1. Just as those with cognitive decline may be able to remember, plan, express themselves, and document their lives in maps, caregivers may be able to use these techniques themselves to provide better care and client management. Mind maps may potentially help the caregiver recall the preferences of the client, as well as the client’s life history, important events, significant people, and life style
  2. Caregivers may find that visual information recorded in mind maps provides a good way for the caregiver and the client to start discussions.
  3. Caregivers may find that clients can express themselves better with pictures, drawings, doodles than in words.
  4. Caregivers may find that their own notes from each day are more useful if captured in the format of mind maps.
  5. Caregivers may find that mind maps may be used for brainstorming by themselves, with healthcare providers, with family members, and with the client ways to organize daily events, select food and clothing, remember medications, and organize social events.
  6. Caregivers may find it useful to record their own feelings in mind maps as a way of dealing with the emotional and physical stress of caregiving.
  7. The daily calendar — including doctor visits and other appointments and visitors — may be easier to prepare as a mind map and much more useful to the client.

There are dozens of other ways mind maps might be useful in caregiving. I am going to write many posts on this topic in the next months. For now, here are a few examples with many more to come.

Click on each of the images to expand it.

Preparing a Mind Map (with the help of the client or family members) of the Client’s Preferences.

Preferences  Hypothetical  Individual

***

Preparing a Mind Map (with the help of the client or family members) of the Client’s Religious Beliefs.

Religious Beliefs

***

Preparing a Mind Map (with the help of the client or family members) of Things the Client Especially Enjoys.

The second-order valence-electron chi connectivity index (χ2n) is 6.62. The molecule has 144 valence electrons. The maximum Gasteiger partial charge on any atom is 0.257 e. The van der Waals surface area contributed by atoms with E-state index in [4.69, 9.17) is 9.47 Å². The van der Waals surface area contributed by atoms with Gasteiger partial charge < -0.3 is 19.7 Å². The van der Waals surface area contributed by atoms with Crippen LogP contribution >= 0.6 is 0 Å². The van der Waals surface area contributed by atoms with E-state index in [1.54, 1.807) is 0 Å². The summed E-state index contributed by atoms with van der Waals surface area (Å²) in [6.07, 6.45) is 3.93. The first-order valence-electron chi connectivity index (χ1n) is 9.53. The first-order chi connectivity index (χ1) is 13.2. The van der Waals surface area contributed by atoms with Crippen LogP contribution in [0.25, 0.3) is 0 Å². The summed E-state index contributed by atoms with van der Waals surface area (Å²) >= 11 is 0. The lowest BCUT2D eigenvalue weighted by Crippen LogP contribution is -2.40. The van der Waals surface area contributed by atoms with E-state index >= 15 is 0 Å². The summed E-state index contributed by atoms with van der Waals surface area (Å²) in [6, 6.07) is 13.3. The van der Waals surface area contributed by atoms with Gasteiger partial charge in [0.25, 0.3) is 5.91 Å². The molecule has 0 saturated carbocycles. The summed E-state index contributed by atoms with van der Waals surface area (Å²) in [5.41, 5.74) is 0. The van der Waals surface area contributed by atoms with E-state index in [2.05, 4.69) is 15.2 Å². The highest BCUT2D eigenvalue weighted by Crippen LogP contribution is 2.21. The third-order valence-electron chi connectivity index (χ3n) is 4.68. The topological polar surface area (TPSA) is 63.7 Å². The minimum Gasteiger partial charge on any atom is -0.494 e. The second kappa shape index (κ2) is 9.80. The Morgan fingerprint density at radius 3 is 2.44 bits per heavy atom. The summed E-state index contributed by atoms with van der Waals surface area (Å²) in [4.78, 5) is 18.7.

SPECIAL TREATS

***

Preparing Mind Maps from the Warning Brochure that Comes with Each Prescription Refill.

possible  side effects winter

OR

SEg

***

Preparing a Mind Map of Each Day for Your Use and That of the Client.

Today  Tuesday  November 12

***

Technical notes. The sample mind maps here were all prepared in the computer program iMindMap, which I strongly prefer both for the way it facilitates mapping and the way it typically produces maps that can be very useful. There are alternate programs that can be used, although perhaps not with the same level of good results possible with iMindMap. Because the maps will be used by caregivers and clients, they will tend to be most effective if colorful, “bold,” graphically interesting, and with large typefaces all of which are easily done in iMindMap. Acceptable alternatives to iMindMap would be iThoughts, Inspiration on the iPad (but not on the PC or Mac), MindNode, and XMIND, although each of the alternatives will be more difficult to use to produce maps for clients with cognitive decline than is iMindMap. There are free mind map programs available or free demo versions. This is a case, however, where paid versions are far more cost-effective than the free versions or most free programs. There is a second type of mind mapping program more suitable for business purposes (the major one is MindJet MindManager and also MindDomo and MindMeister) than those caregiving applications discussed here.

The only way I see to develop effective medical treatments and care models for many of the thousands of rare diseases is to pool the RESEARCH resources that individual countries are spending and the data countries are collecting about individual rare diseases and put those research resources under international control for prioritizing research agenda and ensuring public access to ALL results and research data.

Yes, I know the USA (probably the largest resource contributor) Congress will go in front of the television cameras and say that the failure of the United Nations and the disproportionate contributions to a pooled resource fund will ensure failure. They will point to the failure of the world to effectively coordinate collaborative research on HIV/AIDS and point to politics, homophobia, disrespect, and the hatred of American politics by certain national and fundamentalist groups and say we would be wasting our money by letting Africans and Arabs and the Russians and Chinese and Indians and Asians and South Americans collaborate with the USA on research and ensuring that research leads to effective treatments for at least some rare diseases.

Enough already. Let’s rise to the occasion of solving resource limitations in studying rare diseases and get an effective mechanism in place for expanding the impact of admittedly small research efforts by individual countries through international cooperation. I trust the governments of the world to collaborate, contribute as they can, and help us start to get some of these diseases treatable. Disease knows no boundaries.

In the last century we collectively developed very advanced medical research techniques. In this century we need to use these methods to solve all of the medical problems possible by putting aside the nonsense politics and nationalism and individual egos and predatory profits and focus on solving many medical issues and ensuring access to effective treatment world wide.